Jeep’s new Liberty breaks out of the cute-ute mold byoffering genuine offroad capability. You know the cute-utes: The class was established by the Honda CR-V and Toyota RAV4 and includes the new Ford Escape and Mazda Tribute. Comfortable and convenient, they are good for carrying gear but struggle in slippery terrain.
A completely new vehicle for 2002, the Jeep Liberty offers a smooth ride, agile handling, and sharp steering. Smaller and less expensive than the Grand Cherokee and other midsize SUVs, the Liberty is convenient and pleasant for commuting or running errands around town. Yet it’ll go just about anywhere offroad.
Priced to Move
The Jeep Liberty costs much less than the $35,000 midsize SUVs: Base suggested retail for a Liberty 4×4 is just $17,960, though air-conditioning ($850) and other options quickly add to the bottom line. Replacing the four-cylinder engine with a V-6 adds $850; swapping the five-speed manual for an automatic transmission, another $820. The V-6 Sport-trim automatic that I drove retails for $23,350 when equipped with options such as Command-Trac four-wheel-drive and offroad skid plates. A Limited model with the V-6, A/C, power windows, and other conveniences starts at $22,720.
In short, the Jeep Liberty is perfect for outdoorsmen who want a smaller, less expensive SUV that can go anywhere on weekends and still serve as a comfortable wagon during the week.
A Foundation for Liberty
The Liberty uses a unit-body chassis. It’s similar in concept to the Grand Cherokee and recently discontinued Cherokee chassis, but all the chassis load points have been reinforced for strength and rigidity. Traditional trucks use body-on-frame construction, good for heavy loads and offroad travel, but in theory not as good for handling and ride quality.
The Liberty’s suspension is far more substantial than what’s found on the cute-utes, reducing the chance of damage in the woods. Eight inches of suspension travel, about 8 inches of ground clearance, and generous approach and departure angles mean the Liberty can traverse deep ruts and clamber over big rocks. It’s also rated to tow up to 5,000 pounds.
Two versions of four-wheel-drive are available:
| | 2002 Jeep Liberty Prices (MSRP): Sport 4WD, $17,960; Limited 4WD, $22,720 Engines: 150-hp 2.4-liter dohc 16-valve in-line 4; 210-hp 3.7-liter sohc 12-valve V-6 Transmissions: five-speed manual; four-speed automatic (V-6 only) Max. towing capacity: 5,000 lb. Wheelbase: 104.3 in. Ground clearance: 7.8 in. Curb weight: 4,115 lb. (V-6 automatic 4WD) Fuel economy (EPA): 16/20 miles per gallon (V-6 automatic) Jeep’s tried-and-true Command-Trac part-time system comes standard. Shift from 2WD to 4WD on the fly with a slight pull on the hand lever. Stop, shift into neutral, and pull the lever up higher for low range. Optional is Jeep’s Selec-Trac. It offers the part-time benefits above but adds a full-time all-wheel-drive mode for slippery conditions. Either way, be sure to order the optional limited-slip rear differential for improved traction offroad.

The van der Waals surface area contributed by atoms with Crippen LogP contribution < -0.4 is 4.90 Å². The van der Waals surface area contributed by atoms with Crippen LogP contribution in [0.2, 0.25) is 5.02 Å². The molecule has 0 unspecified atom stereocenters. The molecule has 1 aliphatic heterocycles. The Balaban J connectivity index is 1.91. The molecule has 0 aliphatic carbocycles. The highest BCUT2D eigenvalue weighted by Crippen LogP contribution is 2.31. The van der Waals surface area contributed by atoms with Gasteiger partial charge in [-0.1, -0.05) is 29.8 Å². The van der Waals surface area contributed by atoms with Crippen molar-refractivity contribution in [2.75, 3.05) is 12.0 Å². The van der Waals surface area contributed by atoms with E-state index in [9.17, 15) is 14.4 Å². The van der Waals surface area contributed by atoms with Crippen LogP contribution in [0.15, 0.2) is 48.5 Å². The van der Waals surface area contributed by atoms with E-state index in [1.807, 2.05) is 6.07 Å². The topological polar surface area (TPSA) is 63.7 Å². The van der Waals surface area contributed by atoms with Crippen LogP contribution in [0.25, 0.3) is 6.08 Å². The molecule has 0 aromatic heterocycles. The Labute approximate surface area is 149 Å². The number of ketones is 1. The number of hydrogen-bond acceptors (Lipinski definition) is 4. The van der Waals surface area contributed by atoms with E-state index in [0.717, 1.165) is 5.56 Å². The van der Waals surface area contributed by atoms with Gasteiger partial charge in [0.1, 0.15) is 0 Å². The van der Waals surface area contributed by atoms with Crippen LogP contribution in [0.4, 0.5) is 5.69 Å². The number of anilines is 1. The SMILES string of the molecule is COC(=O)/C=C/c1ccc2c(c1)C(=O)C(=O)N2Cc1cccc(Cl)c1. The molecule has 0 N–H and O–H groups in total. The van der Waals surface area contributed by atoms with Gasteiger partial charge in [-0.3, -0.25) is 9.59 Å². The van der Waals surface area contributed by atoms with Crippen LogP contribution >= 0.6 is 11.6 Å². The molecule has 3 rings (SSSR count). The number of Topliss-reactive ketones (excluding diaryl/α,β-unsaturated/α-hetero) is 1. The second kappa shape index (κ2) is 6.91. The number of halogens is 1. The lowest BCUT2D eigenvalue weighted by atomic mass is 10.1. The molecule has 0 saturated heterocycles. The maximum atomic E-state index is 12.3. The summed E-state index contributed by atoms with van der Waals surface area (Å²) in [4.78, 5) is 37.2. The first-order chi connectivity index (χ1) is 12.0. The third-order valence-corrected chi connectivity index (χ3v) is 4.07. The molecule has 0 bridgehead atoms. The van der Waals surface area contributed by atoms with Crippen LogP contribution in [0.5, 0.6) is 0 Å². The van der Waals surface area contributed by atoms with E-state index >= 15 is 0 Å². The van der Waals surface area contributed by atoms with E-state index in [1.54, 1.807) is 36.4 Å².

Most people are buying the Liberty with the 3.7-liter V-6 and automatic, but the V-6 is also available with a heavy-duty five-speed manual. The Liberty’s V-6 is essentially the Grand Cherokee’s high-tech 4.7-liter overhead-cam V-8 with two cylinders lopped off. Smooth and powerful, it’s rated at 210 horsepower and 235 foot-pounds of torque, and it works well with the automatic.
The 2.4-liter twin-cam four-cylinder engine comes only with a fivee-speed manual. I found it a smooth combination, although I suspect it may struggle at higher elevations with 150 horsepower pushing the Liberty’s hefty 3,826 pounds. Besides the lower initial cost, the four-cylinder rates an EPA-estimated 19 city, 23 highway miles per gallon versus 16 city, 21 highway for the V-6.
A Good Daily Driver
The front seats are comfortable, and two adults can ride comfortably in back. Getting in and out is easy, an important consideration when running around town. Yanking on the outside rear door handle causes the glass hatch to swing up as the door itself is swinging out, saving time and effort. Biggest gripes: The cargo floor isn’t perfectly flat when the rear seats are folded down, the rear seats are not readily removable, and there is less storage capacity than that found in the Cherokee it replaces.
Practical during the week, the new Jeep Liberty is a well-designed piece of equipment you can depend on in the backcountry. That’s the kind of outdoor gear we like.